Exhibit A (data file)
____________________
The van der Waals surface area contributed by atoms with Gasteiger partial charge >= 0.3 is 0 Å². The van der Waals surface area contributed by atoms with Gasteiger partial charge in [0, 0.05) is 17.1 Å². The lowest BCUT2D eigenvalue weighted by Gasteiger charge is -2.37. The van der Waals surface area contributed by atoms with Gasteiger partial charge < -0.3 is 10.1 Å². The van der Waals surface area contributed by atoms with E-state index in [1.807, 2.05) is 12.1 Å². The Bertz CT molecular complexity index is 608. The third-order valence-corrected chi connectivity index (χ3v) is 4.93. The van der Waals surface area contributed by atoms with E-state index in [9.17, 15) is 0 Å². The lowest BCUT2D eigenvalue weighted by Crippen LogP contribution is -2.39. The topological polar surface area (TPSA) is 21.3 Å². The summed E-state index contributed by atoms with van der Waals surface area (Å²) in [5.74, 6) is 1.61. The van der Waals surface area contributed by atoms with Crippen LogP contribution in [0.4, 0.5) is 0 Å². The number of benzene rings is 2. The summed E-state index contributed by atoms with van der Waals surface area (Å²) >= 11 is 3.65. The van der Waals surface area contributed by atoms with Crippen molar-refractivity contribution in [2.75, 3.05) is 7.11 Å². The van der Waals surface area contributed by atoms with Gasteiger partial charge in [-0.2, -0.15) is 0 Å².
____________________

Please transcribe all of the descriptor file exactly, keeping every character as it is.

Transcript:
The van der Waals surface area contributed by atoms with Gasteiger partial charge >= 0.3 is 0 Å². The van der Waals surface area contributed by atoms with Gasteiger partial charge in [0, 0.05) is 17.1 Å². The lowest BCUT2D eigenvalue weighted by Gasteiger charge is -2.37. The van der Waals surface area contributed by atoms with Gasteiger partial charge < -0.3 is 10.1 Å². The van der Waals surface area contributed by atoms with E-state index in [1.807, 2.05) is 12.1 Å². The Bertz CT molecular complexity index is 608. The third-order valence-corrected chi connectivity index (χ3v) is 4.93. The van der Waals surface area contributed by atoms with E-state index in [9.17, 15) is 0 Å². The lowest BCUT2D eigenvalue weighted by Crippen LogP contribution is -2.39. The topological polar surface area (TPSA) is 21.3 Å². The summed E-state index contributed by atoms with van der Waals surface area (Å²) in [5.74, 6) is 1.61. The van der Waals surface area contributed by atoms with Crippen LogP contribution in [0.4, 0.5) is 0 Å². The number of benzene rings is 2. The summed E-state index contributed by atoms with van der Waals surface area (Å²) >= 11 is 3.65. The van der Waals surface area contributed by atoms with Crippen molar-refractivity contribution in [2.75, 3.05) is 7.11 Å². The van der Waals surface area contributed by atoms with Gasteiger partial charge in [-0.2, -0.15) is 0 Å².